As we were taken back to the Children’s Ward, I felt such worry at what might be wrong with Dotty but also huge relief that we were in the right place to figure that out. Familiar faces greeted us as they settled us into our own little corner room and tried to put us at ease. “The Doctor will be round first thing” a nurse told us, “ so we’ll monitor her like last time until then”. We smiled politely and asked for some formula and a steriliser for Dotty’s bottles as we unpacked our things.
(That’s actually a top tip of mine if you’re in hospital at any point with a baby – always ask for formula, nappies, or whatever you need sooner rather than later as it can take a while to arrive. We learnt the hard way the first time so I was ready by round two and wasn’t shy about asking. I actually had formula on me when we arrived having had a chance to pack a bag beforehand but I wasn’t sure how long we’d be staying, so I asked for it anyway.)
As it turned out, I’d do that every morning for the next 6 days.
It dawned on us quite quickly that whatever was happening to Dotty was getting worse. She was having what I was absolutely convinced were short seizures and her movements were progressing, making it more obvious to spot when she was having one. We were told to try and time them, call one of the nurses or push the emergency alarm each time they happened which became a regular occurrence as the night went on. None of her vitals seemed to be effected so they carried on monitoring and timing her and stuck with the plan of discussing a course of treatment with the Doctor on his rounds in the morning.
I barely slept a wink and decided that I would occupy my time with making my own log of exactly what was happening to her, timing and detailing the length of each ‘episode’ and what her body was doing each time. If I’d had a computer on me I’d have thrown myself deep into a spreadsheet but alas, scraps of paper and old notepads would do just fine. We also carried on attempting to film them which was hard to do as my instinct was to pick her up each time, not to standby and watch it play out but we were encouraged to and I’m glad. The short videos we took showed the Doctors much more than we could ever try and explain which I feel made the support we received more immediate.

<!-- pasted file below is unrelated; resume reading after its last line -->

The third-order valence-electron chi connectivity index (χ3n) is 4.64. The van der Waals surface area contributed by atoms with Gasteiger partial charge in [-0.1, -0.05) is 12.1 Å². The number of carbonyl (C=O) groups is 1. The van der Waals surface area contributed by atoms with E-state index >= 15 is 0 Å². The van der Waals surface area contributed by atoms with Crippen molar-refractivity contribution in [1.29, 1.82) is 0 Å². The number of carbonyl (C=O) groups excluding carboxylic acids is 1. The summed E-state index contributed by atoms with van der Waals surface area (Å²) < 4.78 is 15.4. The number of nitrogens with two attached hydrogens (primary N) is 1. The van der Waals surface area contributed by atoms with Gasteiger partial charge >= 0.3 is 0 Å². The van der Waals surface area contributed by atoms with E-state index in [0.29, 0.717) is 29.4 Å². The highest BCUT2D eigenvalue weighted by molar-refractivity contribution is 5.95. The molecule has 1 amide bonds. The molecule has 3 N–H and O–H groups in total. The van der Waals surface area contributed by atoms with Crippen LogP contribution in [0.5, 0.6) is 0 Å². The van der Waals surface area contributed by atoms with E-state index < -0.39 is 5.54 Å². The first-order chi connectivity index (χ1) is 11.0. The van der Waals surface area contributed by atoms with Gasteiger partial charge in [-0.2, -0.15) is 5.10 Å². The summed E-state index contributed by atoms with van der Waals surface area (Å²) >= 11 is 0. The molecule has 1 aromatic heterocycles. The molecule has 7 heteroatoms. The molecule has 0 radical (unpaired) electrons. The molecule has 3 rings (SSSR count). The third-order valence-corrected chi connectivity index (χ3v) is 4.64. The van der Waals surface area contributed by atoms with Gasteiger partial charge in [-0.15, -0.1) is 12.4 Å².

One of the most common questions I get asked as people continue to read about our story is how I remember everything in such detail. Well now you know the answer. From the day Dotty was born, I scribbled in notebooks and logged each cry, feed, burp, fart and poo (or lack there of as it seemed!) in order to try and wrap my brain around what she was doing. It definitely got a bit obsessive and I remember people looking at me funny as I abruptly stopped talking and frantically scrawled things in various books, mid conversation. That was BEFORE the hospital stays so you can imagine the level of detail I was going into now! Plus when you’re a sleep deprived new parent that’s dealing with a sick baby being asked lists of questions by clever medical types, your brain goes to mush, or at least mine did. Writing it all down meant that I had answers and notes and lists of things to fire back at them before they wrapped up the chat and carried on with their duties.